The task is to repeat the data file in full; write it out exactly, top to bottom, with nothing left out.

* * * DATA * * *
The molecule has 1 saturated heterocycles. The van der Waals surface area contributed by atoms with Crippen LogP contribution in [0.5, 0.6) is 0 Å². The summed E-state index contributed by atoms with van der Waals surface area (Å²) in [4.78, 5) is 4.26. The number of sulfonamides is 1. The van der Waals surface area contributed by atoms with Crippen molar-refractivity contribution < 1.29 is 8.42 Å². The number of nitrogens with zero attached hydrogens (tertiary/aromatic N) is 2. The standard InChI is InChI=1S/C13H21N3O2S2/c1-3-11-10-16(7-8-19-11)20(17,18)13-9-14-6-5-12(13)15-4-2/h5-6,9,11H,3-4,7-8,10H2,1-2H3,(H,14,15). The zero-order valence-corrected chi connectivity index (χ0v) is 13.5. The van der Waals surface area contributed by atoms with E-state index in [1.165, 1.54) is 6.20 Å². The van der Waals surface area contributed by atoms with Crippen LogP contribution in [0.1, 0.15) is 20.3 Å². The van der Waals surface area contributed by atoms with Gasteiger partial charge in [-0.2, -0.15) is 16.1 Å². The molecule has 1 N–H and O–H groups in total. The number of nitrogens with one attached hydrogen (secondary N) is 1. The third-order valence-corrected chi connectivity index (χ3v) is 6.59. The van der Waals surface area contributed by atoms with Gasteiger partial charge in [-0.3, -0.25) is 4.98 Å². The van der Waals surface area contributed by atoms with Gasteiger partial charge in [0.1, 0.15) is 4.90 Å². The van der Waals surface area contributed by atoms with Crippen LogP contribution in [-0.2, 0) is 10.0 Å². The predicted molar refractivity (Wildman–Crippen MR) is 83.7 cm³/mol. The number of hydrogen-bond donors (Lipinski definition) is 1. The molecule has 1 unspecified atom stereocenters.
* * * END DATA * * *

The molecule has 1 saturated heterocycles. The van der Waals surface area contributed by atoms with Crippen LogP contribution in [0.5, 0.6) is 0 Å². The summed E-state index contributed by atoms with van der Waals surface area (Å²) in [4.78, 5) is 4.26. The number of sulfonamides is 1. The van der Waals surface area contributed by atoms with Crippen molar-refractivity contribution < 1.29 is 8.42 Å². The number of nitrogens with zero attached hydrogens (tertiary/aromatic N) is 2. The standard InChI is InChI=1S/C13H21N3O2S2/c1-3-11-10-16(7-8-19-11)20(17,18)13-9-14-6-5-12(13)15-4-2/h5-6,9,11H,3-4,7-8,10H2,1-2H3,(H,14,15). The zero-order valence-corrected chi connectivity index (χ0v) is 13.5. The van der Waals surface area contributed by atoms with E-state index in [1.165, 1.54) is 6.20 Å². The van der Waals surface area contributed by atoms with Crippen LogP contribution in [0.1, 0.15) is 20.3 Å². The van der Waals surface area contributed by atoms with Gasteiger partial charge in [-0.2, -0.15) is 16.1 Å². The molecule has 1 N–H and O–H groups in total. The number of nitrogens with one attached hydrogen (secondary N) is 1. The third-order valence-corrected chi connectivity index (χ3v) is 6.59. The van der Waals surface area contributed by atoms with Gasteiger partial charge in [-0.3, -0.25) is 4.98 Å². The van der Waals surface area contributed by atoms with Gasteiger partial charge in [0.1, 0.15) is 4.90 Å². The van der Waals surface area contributed by atoms with Crippen LogP contribution in [-0.2, 0) is 10.0 Å². The predicted molar refractivity (Wildman–Crippen MR) is 83.7 cm³/mol. The number of hydrogen-bond donors (Lipinski definition) is 1. The molecule has 1 unspecified atom stereocenters.